She gives an example of a supermarket that imposes a restriction on some of its distributors. A wine distributor challenges the restriction. That requires thinking about where wine gets sold, LaFontaine says.
It wouldn’t be limited to supermarkets. There would be liquor stores. “The market would be defined to include all those options since they are all ways in which consumers can get access to the product,” she says.
Even though the liquor store might sell crackers, that's not the primary reason why anyone goes there, she says. “I would go to those stores for wine and liquor, but not the crackers typically," she says.
And with that analogy we are now breaking for lunch. Back at 1:15/4:15.
Back post-lunch. LaFontaine is back on the stand with questioning by Apple's Karen Dunn.
Dunn asks whether the fact that Epic's Game Store has apps like Spotify changes her analysis. No, LaFontaine says, the Epic Games Stores is like the liquor store, a place consumers primarily go to for games (not crackers).
Epic's market definition, which focuses just on Apple's App Store, "is too narrow because it focuses on the one platform and consumers can transact on other platforms," she says.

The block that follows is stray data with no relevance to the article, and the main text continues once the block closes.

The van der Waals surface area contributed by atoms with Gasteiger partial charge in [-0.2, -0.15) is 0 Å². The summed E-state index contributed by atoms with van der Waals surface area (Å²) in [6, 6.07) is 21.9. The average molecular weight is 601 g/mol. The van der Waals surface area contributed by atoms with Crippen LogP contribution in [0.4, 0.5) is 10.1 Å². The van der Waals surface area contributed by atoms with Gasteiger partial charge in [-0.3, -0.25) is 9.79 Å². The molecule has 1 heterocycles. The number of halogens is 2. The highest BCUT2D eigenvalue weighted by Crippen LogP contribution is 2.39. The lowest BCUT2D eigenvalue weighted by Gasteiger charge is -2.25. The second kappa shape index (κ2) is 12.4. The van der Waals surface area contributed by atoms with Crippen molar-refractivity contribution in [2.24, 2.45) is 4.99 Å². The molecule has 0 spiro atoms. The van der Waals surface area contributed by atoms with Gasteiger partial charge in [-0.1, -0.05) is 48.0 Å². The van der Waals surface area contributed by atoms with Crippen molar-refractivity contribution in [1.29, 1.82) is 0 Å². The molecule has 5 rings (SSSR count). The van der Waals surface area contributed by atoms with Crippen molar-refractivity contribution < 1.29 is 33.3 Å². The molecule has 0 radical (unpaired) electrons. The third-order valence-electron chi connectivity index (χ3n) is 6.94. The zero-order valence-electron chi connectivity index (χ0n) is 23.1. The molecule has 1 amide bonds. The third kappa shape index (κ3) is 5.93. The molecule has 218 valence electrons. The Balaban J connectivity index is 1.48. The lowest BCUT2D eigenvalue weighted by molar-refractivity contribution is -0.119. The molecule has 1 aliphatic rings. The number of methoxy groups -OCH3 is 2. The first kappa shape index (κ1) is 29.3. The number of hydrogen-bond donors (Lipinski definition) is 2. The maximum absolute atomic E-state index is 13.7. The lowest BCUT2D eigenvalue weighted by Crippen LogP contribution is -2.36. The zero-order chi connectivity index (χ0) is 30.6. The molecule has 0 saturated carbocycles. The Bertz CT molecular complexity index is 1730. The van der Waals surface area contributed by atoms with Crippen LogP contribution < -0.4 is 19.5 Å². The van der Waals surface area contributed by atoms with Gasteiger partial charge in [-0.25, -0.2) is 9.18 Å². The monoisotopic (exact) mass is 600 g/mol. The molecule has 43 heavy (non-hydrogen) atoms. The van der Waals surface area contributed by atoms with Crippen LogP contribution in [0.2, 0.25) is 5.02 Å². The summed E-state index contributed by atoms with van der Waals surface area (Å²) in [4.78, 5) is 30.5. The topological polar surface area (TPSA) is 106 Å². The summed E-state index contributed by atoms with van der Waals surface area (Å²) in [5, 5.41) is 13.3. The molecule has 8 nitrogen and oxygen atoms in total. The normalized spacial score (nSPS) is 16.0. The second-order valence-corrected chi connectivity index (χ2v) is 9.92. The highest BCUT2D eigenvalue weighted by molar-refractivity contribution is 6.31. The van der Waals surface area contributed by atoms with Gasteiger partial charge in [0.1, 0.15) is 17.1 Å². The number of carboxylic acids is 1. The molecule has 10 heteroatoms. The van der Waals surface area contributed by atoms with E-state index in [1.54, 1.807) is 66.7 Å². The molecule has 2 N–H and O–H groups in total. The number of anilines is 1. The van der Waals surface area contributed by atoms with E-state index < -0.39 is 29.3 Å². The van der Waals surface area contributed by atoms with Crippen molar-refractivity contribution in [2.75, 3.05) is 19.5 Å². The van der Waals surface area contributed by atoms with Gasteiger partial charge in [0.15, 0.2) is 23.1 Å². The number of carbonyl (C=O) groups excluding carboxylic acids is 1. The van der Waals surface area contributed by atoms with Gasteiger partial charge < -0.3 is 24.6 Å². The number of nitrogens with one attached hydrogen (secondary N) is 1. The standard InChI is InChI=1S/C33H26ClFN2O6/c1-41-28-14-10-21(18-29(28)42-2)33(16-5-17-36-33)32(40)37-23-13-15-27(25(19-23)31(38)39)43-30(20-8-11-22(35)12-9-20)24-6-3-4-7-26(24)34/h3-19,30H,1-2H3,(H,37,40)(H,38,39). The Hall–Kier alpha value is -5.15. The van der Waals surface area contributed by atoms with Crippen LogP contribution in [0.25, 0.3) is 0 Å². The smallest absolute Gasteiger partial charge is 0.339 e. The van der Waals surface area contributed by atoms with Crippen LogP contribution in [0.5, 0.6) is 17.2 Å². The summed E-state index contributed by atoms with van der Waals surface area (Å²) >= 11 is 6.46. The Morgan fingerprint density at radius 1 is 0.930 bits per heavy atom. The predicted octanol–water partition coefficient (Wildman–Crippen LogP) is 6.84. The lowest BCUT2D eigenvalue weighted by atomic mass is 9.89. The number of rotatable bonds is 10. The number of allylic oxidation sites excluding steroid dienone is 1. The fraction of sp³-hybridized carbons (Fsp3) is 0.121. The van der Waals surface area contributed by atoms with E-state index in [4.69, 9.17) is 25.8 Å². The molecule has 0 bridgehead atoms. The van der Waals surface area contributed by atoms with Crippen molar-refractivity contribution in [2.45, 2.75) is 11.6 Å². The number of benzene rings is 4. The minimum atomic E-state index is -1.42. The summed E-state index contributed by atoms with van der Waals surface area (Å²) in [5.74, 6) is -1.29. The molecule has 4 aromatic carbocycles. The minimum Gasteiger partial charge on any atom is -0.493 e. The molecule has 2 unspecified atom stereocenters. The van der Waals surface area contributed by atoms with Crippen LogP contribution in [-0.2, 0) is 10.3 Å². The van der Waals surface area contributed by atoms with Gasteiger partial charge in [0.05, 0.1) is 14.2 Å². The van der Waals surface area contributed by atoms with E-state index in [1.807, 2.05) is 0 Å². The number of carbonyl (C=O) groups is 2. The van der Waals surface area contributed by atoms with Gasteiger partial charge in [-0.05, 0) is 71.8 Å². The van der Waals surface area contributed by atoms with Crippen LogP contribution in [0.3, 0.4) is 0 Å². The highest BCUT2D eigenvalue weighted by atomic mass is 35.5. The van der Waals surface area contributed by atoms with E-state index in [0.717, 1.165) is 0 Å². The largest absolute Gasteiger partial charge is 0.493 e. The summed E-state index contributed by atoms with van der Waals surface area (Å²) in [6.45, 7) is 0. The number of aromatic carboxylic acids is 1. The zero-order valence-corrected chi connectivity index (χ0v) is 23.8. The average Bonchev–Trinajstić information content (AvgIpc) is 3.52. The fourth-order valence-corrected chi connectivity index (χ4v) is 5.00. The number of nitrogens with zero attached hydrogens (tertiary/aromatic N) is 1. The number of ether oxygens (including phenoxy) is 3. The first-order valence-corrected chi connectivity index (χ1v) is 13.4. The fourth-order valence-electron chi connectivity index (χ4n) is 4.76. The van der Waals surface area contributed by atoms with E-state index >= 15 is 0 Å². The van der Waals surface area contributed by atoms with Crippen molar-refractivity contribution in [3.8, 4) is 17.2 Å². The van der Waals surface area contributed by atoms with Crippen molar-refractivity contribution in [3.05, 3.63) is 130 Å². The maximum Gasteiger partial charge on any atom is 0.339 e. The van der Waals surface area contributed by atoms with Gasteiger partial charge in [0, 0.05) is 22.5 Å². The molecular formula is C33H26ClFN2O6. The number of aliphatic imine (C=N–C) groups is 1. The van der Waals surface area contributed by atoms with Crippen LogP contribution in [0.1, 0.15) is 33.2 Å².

Consumers don’t buy smartphone operating systems, they buy phones, LaFontaine says.
Dunn finishes and Epic’s Gary Bornstein is now up
Bornstein asks LaFontaine whether her description of cluster markets that involved the DOJ’s Aetna-Humana challenge was in her expert report. She says it was not. YGR strikes it from the record
Under questioning, LaFontaine acknowledges she has never served as a testifying expert in an antitrust case before and hasn’t written much about antitrust or two-sided markets
In this case what is the product? Bornstein asks. Transactions, LaFontaine says. What are the ways that similarly situated consumers and developers would be able to transact, she says
The product would depend on the transactions that are relevant to this case, she said. So it matters who the plaintiff is in the case? Bornstein asks.
No, she says. If the plaintiff here was Match Group, would that change the analysis? Bornstein asks
It might change how the analysis starts, she says
"It matters that there would be other options available to consumers in defining the market," LaFontaine says.
In the Staples matter, there were separate products being sold like tape and staplers, Bornstein says. LaFontaine agrees. But in this case, there is just one product being sold, transactions, Bornstein asks. "It is transactions," LaFontaine says.